To most business owners it would be inconceivable to operate their business without proper insurance cover, against the risk of fire or flood for example. Buildings can be rebuilt and stock replaced, but what would the impact on the business be if one of the business owners or key members of staff passed away unexpectedly, or was diagnosed with a serious illness that meant he or she could never work again? Such an event could devastate a business, yet how many businesses are adequately financially protected against such an occurrence?
Research carried out in 2009 by Legal & General found that 45% of business owners thought that their business would fold within 12 months of the death or serious illness of a key person. Of those questioned 48% did not have any formal agreement setting out what would happen to the business following the death of a business partner or shareholder. A similar situation arose with regard to corporate debt. Legal & General’s survey found that just 38% of businesses with outstanding borrowings made provision to ensure the debt would be cleared on the death or diagnosis of a serious illness of any of the business owners.
Protecting you business can be split into three distinct areas – key person protection, partnership or shareholder protection and loan protection.
Let me provide an example of the dangers of not having any shareholder protection in place. In May 2009 one of the shareholders in a successful family business died unexpectedly. There had been three shareholders, all brothers. The remaining two shareholders thought that they would simply carry on in business as normal, and as they were brothers, they had never thought that they would need any formal agreement in place stating what would happen in such an eventuality.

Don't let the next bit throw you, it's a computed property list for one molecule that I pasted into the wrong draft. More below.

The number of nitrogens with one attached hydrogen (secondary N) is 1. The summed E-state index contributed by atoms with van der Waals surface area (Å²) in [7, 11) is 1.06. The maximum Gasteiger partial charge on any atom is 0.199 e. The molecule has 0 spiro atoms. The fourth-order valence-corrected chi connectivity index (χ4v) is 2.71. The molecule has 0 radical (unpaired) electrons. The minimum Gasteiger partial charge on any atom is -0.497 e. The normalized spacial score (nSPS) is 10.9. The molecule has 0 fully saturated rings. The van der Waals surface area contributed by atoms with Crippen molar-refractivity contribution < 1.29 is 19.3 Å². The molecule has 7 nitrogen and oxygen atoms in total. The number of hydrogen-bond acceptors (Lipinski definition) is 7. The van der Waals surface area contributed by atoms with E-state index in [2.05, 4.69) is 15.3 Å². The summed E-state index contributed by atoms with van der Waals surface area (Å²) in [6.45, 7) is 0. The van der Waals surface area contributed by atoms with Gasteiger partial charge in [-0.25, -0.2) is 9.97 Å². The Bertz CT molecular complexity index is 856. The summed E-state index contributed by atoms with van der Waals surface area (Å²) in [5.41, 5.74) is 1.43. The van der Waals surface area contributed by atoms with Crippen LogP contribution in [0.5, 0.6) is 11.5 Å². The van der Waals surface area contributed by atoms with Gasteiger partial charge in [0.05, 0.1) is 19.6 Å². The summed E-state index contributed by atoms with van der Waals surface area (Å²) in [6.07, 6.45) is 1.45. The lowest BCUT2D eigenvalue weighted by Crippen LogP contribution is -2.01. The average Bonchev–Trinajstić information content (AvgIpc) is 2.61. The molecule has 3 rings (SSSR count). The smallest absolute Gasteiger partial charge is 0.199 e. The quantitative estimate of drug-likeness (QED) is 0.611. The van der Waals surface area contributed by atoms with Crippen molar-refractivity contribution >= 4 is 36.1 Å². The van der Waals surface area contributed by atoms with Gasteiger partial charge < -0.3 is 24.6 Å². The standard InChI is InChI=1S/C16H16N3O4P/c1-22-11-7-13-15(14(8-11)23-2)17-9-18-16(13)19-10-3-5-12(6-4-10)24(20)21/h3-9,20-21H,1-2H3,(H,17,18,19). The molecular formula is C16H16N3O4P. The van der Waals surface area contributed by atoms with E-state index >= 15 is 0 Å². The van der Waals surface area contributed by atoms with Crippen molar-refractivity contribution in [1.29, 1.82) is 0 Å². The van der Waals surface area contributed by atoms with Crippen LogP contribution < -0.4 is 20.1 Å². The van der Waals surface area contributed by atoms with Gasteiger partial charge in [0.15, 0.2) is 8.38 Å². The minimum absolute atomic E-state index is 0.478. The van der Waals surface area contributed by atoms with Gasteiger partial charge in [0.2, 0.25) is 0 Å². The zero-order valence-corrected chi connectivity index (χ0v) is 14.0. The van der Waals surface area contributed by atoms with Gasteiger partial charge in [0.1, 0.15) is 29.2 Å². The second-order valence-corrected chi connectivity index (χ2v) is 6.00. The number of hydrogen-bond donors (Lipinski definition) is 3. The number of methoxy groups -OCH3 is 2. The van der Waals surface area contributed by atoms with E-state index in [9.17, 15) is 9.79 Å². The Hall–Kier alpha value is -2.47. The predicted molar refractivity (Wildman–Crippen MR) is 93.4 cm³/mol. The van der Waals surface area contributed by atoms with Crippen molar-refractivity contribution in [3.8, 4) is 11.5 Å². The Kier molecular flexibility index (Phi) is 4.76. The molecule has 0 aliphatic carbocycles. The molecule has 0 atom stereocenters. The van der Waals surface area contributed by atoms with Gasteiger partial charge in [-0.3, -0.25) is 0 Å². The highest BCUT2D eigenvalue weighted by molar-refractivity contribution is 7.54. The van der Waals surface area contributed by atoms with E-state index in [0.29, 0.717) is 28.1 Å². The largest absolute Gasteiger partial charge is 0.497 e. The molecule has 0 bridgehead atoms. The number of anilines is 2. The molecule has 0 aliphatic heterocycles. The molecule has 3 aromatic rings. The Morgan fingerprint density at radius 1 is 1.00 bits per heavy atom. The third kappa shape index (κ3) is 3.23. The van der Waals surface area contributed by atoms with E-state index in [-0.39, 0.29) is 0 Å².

Unknown to the surviving brothers, the deceased and his wife had financial problems, and after inheriting her husband’s share in the business, she was determined to sell it in order to clear her debts. However, she was unable to find a buyer other than the surviving brothers, but still expected to receive the full market value. Unfortunately, the brothers did not have enough cash available to fund the purchase and the bank was unwilling to lend to them as the business had recently lost one of its main drivers.
The deceased’s wife, who had never been interested in the family business, or had any experience in running a business, is now entitled to her share of the profits and takes an active role in the decision making process, often at odds with the other shareholders views.
The mess could have been avoided with a little careful planning. Their independent financial adviser had previously advised them to take out life and critical illness policies along with a cross option agreement. This combination, had it been put in place, would have ensured that the proceeds would have been available to buy the deceased’s shares from his wife, solving her financial problems and allowing the surviving brothers to carry on the business as normal and in a way that they had do successfully over many years.
Speak to an independent financial adviser and make sure your business is adequately protected.
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